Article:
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3.PROBLEM DEFINITION
3.0 Introduction:
Microprocessors have traditionally been designed around two Philosophies: Complex Instruction Set Computer (CISC) and Reduced Instruction Set Computer (RISC). The CISC concept is an approach to the Instruction Set Architecture (ISA) design that emphasizes doing more with each Instruction using a wide variety of addressing modes, variable number of operands in various locations in its Instruction Set. Typically CISC chips have a large amount of different and complex instructions. On the other hand, the RISC Processor works on reduced number of Instructions, fixed Instruction length, more general-purpose registers, load-store architecture and simplified addressing modes which makes individual instructions execute faster, achieve a net gain in performance and an overall simpler design with less silicon consumption as compared to CISC leading to less heat dissipation and it is a much lower power chip. This gives the RISC Architecture more room to add on-chip peripherals, Interrupt controllers and programmable timers. By considering all we have designed 32 bit RISC processor which gives the following benefits compared to other processors. The RISC processors have quicker time-to-market that means a smaller processor will have fewer instructions, and the design will be less complicated, so it may be produced more rapidly.

3.1

Project Objectives:
To review the literature on 32-bit RISC microprocessor and identify the blocks required to perform the operations in the instruction set according to the design specifications. To describe the functionality of the 32-bit RISC processor in Verilog HDL. To develop a Verilog code for each component in the microprocessor. To synthesize the design module and generate the RTL and Technology schematics.
7

The project objectives are:

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To simulate the synthesized code and to verify the design functionality by applying the user and input constraints.

3.2

Methodologies adopted:
The 32-bit microprocessor performs 16 operations as mentioned in the

instruction set. As the microprocessor is designed under RISC architecture, the code is written only to perform the desired operations. The code is written using Verilog in Procedural (Behavioural) model which is similar to C code, where the microprocessor block represents the main function in which the sub blocks-ALU, CU, Registers, shifters, rotators are declared as the sub functions of main (microprocessor) block. The sub functions are defined in the rest part of the code. The outputs of each and every component are returned to their corresponding higher block and then to the main (microprocessor) block. The code is then synthesized and verification of the design functionality is carried out using synthesis software. Upon meeting the desired specifications the design is implemented on FPGA or CPLD devices.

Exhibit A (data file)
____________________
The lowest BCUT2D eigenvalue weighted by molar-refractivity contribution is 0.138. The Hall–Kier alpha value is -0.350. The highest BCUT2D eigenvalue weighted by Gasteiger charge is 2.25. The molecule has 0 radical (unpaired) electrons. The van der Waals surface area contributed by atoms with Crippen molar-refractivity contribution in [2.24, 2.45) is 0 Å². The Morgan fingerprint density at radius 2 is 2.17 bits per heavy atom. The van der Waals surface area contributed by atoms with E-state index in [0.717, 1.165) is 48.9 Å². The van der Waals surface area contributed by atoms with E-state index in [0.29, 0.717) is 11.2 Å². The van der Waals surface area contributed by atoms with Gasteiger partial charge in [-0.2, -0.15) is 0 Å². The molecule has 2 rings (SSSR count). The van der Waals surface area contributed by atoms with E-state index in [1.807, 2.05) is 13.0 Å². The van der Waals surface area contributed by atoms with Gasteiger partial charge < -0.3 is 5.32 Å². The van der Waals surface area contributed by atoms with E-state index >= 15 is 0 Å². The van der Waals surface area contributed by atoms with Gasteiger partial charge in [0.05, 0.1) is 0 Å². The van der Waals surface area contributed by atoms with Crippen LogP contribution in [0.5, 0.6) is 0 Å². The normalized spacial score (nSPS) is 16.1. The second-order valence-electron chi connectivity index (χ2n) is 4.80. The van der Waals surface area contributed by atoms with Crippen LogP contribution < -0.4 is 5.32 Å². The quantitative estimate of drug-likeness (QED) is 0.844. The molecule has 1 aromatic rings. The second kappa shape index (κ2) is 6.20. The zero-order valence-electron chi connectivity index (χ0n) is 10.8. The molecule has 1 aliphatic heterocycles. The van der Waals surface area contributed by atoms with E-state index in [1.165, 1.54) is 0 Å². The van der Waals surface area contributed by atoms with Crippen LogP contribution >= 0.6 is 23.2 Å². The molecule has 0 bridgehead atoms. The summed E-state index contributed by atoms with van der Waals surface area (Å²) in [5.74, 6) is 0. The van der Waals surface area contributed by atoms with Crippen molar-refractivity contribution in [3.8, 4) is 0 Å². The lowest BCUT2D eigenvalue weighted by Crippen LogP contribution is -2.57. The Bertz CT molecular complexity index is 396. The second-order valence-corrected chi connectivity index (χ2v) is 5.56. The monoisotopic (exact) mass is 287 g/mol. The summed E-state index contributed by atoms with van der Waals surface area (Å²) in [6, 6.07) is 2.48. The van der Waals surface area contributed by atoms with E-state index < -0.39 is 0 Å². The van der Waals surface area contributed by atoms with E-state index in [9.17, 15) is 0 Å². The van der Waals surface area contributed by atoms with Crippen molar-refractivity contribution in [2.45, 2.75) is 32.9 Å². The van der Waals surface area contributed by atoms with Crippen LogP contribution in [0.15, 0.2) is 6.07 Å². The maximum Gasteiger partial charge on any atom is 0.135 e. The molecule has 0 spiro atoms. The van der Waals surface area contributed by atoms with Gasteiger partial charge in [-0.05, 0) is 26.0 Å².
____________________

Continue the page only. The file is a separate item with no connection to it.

3.3

Design flow:
In the design flow the first step is to study the literature review on various

The design flow is as shown in the following flow chart.

blocks of ALU, CU and how to design each block using Verilog HDL.

Figure 3.1: Design flow chart


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After that describe the functionality of the 32-bit RISC processor in Verilog HDL. After the identification, develop a Verilog code for each component in the microprocessor and synthesize the design module and generate the RTL and Technology schematics. At last implement the design using FPGA.

3.3.1 Schematic entry: Schematic entry or Schematic capture is a step in the design cycle of electronic design automation at which the electronic diagram or electronic schematic of the designed electronic circuit is created by a designer. This is done interactively with the help of a schematic capture tool known as schematic editor. The circuit design is the very step of actual design of an electronic circuit. Typically sketches are drawn on a paper, and then entered into a computer using a schematic editor. Therefore schematic entry is said to be a front-end operation of several others in the design flow. 3.3.2 Simulation: Simulation is done by a tool termed as simulator that debugs a micro program before the program is loaded to the target machine. Essential to HDL design is the ability to simulate HDL programs. Simulation allows an HDL description of a design to pass design verification, an important milestone that validates the designs intended function (specification) against the code implementation in the HDL description. It also permits architectural exploration. The simulators also have a GUI complete with a suite of debug tools. These allow the user to stop and restart the simulation at any time. 3.3.3 FPGA implementation: FPGA configuration is generally specified using a hardware description language (HDL). FPGAs contain programmable logic components called "logic blocks", and a hierarchy of reconfigurable interconnects that allow the blocks to be "wired together". Logic blocks can be configured to perform complex combinational functions, or merely simple logic gates like AND and XOR. In most FPGAs, the logic blocks also include memory elements, which may be simple flip-flops or more complete blocks of memory.